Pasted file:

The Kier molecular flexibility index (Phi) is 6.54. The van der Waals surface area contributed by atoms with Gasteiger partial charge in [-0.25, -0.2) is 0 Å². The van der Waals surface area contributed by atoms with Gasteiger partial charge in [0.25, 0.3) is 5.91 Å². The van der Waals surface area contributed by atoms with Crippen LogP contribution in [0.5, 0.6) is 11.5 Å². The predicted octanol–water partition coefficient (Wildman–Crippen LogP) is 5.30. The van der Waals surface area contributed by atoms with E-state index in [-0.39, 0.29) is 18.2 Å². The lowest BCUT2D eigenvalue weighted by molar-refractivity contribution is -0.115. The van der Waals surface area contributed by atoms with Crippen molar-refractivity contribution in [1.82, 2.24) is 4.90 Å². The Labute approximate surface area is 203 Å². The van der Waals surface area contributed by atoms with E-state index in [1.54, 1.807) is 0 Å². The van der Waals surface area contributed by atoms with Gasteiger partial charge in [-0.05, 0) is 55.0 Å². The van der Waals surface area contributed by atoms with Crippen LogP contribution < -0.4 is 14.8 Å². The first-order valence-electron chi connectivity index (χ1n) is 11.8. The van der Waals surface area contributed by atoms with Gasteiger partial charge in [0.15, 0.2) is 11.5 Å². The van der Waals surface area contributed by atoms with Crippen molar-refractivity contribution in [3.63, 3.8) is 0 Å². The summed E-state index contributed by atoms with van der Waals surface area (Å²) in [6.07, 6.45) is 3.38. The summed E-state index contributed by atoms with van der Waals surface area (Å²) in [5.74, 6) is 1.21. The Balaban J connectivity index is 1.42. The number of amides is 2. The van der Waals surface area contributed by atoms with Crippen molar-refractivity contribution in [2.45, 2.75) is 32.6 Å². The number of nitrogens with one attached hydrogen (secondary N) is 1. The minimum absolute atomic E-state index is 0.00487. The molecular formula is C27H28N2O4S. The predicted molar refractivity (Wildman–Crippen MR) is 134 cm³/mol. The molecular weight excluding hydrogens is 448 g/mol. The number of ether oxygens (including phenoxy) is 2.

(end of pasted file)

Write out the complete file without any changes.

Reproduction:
The Kier molecular flexibility index (Phi) is 6.54. The van der Waals surface area contributed by atoms with Gasteiger partial charge in [-0.25, -0.2) is 0 Å². The van der Waals surface area contributed by atoms with Gasteiger partial charge in [0.25, 0.3) is 5.91 Å². The van der Waals surface area contributed by atoms with Crippen LogP contribution in [0.5, 0.6) is 11.5 Å². The predicted octanol–water partition coefficient (Wildman–Crippen LogP) is 5.30. The van der Waals surface area contributed by atoms with E-state index in [-0.39, 0.29) is 18.2 Å². The lowest BCUT2D eigenvalue weighted by molar-refractivity contribution is -0.115. The van der Waals surface area contributed by atoms with Crippen molar-refractivity contribution in [1.82, 2.24) is 4.90 Å². The Labute approximate surface area is 203 Å². The van der Waals surface area contributed by atoms with E-state index in [1.54, 1.807) is 0 Å². The van der Waals surface area contributed by atoms with Gasteiger partial charge in [-0.05, 0) is 55.0 Å². The van der Waals surface area contributed by atoms with Crippen LogP contribution < -0.4 is 14.8 Å². The first-order valence-electron chi connectivity index (χ1n) is 11.8. The van der Waals surface area contributed by atoms with Gasteiger partial charge in [0.15, 0.2) is 11.5 Å². The van der Waals surface area contributed by atoms with Crippen molar-refractivity contribution in [3.63, 3.8) is 0 Å². The summed E-state index contributed by atoms with van der Waals surface area (Å²) in [6.07, 6.45) is 3.38. The summed E-state index contributed by atoms with van der Waals surface area (Å²) in [5.74, 6) is 1.21. The Balaban J connectivity index is 1.42. The number of amides is 2. The van der Waals surface area contributed by atoms with Crippen molar-refractivity contribution in [2.45, 2.75) is 32.6 Å². The number of nitrogens with one attached hydrogen (secondary N) is 1. The minimum absolute atomic E-state index is 0.00487. The molecular formula is C27H28N2O4S. The predicted molar refractivity (Wildman–Crippen MR) is 134 cm³/mol. The molecular weight excluding hydrogens is 448 g/mol. The number of ether oxygens (including phenoxy) is 2.